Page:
Hollywood Reporter columnist Anne Thompson has penned a column about Zach Helm‘s fabled Stranger Than Fiction script, which “five studios, 37 directors and scores of movie stars threw themselves at.” I knew all about that excitement when it was happening. Everyone was creaming over that script except I couldn’t get past page 20 when I tried to read it (twice), and then I saw the finished film in Toronto and I went, “What the fuck was that about?”

Ostensibly, Fiction is about a problem afflicting IRS agent Harold Crick (Will Ferrell), which is that he’s begun to hear his life being narrated by a woman with a British accent. We gradually learn that the voice belongs to a chain-smoking writer named Kay Eiffel (Emma Thompson), who’s having lots of trouble finishing her latest book, which is largely about an IRS agent named Harold Crick. Kay is planning to kill Harold off and doesn’t quite know how. And Harold, once he gets wind of this, seeks her out and pleads with her not to kill him.
Fiction‘s problem is that it never figures out if Crick is or isn’t living inside Kay Eiffel’s head. It never makes a case for the fact that he’s existing in some imaginary realm Kay is creating as she moves along with her book, or, assuming he’s real, how and why Kay’s imaginings have any power over him.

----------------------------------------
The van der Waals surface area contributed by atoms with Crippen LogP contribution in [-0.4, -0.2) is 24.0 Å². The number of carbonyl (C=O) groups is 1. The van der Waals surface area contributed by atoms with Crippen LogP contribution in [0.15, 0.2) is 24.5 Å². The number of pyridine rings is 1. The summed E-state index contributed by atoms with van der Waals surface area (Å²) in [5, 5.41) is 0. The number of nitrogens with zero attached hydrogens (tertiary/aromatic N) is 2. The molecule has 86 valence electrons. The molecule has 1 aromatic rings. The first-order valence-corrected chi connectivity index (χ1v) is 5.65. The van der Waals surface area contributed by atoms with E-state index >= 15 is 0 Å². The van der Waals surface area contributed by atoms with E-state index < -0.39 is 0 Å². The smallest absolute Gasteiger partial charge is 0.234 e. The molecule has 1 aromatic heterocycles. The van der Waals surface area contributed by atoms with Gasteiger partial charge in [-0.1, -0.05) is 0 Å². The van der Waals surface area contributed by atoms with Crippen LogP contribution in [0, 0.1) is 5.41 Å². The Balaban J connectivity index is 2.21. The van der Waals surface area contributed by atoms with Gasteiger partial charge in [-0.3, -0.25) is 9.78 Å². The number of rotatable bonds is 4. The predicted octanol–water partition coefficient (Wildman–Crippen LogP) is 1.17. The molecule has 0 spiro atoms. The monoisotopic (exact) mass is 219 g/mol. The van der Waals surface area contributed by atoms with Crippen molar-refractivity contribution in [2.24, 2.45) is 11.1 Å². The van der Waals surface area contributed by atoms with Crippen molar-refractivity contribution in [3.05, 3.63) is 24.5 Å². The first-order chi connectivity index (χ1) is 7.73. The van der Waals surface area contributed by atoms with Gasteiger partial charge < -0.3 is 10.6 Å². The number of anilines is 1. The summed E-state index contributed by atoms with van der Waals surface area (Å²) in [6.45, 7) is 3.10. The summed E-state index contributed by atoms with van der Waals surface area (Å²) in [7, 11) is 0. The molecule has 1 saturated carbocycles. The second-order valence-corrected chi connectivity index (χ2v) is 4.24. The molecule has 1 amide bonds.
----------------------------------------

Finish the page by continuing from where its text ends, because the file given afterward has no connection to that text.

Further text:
Anyway, Thompson builds her column around conversations she had Stranger Than Fiction director Marc Forster and producer Lindsay Doran, and it reads well in that skillful, well-structured way that Thompson’s columns always read. But then you get to paragraph #13 and it’s like….my goodness! Doran and Forster actually admit to and discuss the film’s fatal flaw.
“One thing they never figured out,” writes Thompson, was”how to explain the logic of exactly how this particularly strange movie fiction works. ‘It was an ongoing conversation,’ says Doran, who sounds amazed that audiences are buying the film at all. ‘We never explain it. I kept saying to Zach, if nothing else we need a scene where somebody says, how could this be happening?’
“Forster shot one such scene, but after preview screenings he cut it. Is he a character out of a book or is he real?’ Forster asks. ‘I see him as real, an everyday man who suddenly has a narrator pop into his life. Some parts of his life are part of the book and some aren’t. Not everything has to be perfectly explained: that’s the freedom and beauty of art and fiction. For me, the title says it all — ‘Stranger Than Fiction.’ ”
Horseshit. Either you work a story out or you don’t. The central riddle in Fiction‘s story has been left open-ended and unresolved, and that’s a shame because I would’ve bought the film if Helm, Forster and Doran had just established and set the rules for Ferrell’s Crick being a character living in Thompson’s imaginary universe…or not. And if they’d gotten rid of Queen Latifah entirely. I hated every moment that Queen Latifah occupies in this film.
Woody Allen‘s story for The Purple Rose of Cairo was a lot crazier and more off-the-charts than Fiction‘s (it’s about a good-looking actor leaving a film playing on a screen in a small town and having a relationship with a female fan in the audience) but he worked out a system and stuck to it. It’s not that hard. You just have to buckle down and figure it out, and then make the crazy figured-out stuff seem inevitable, brisk and entertaining. Hello?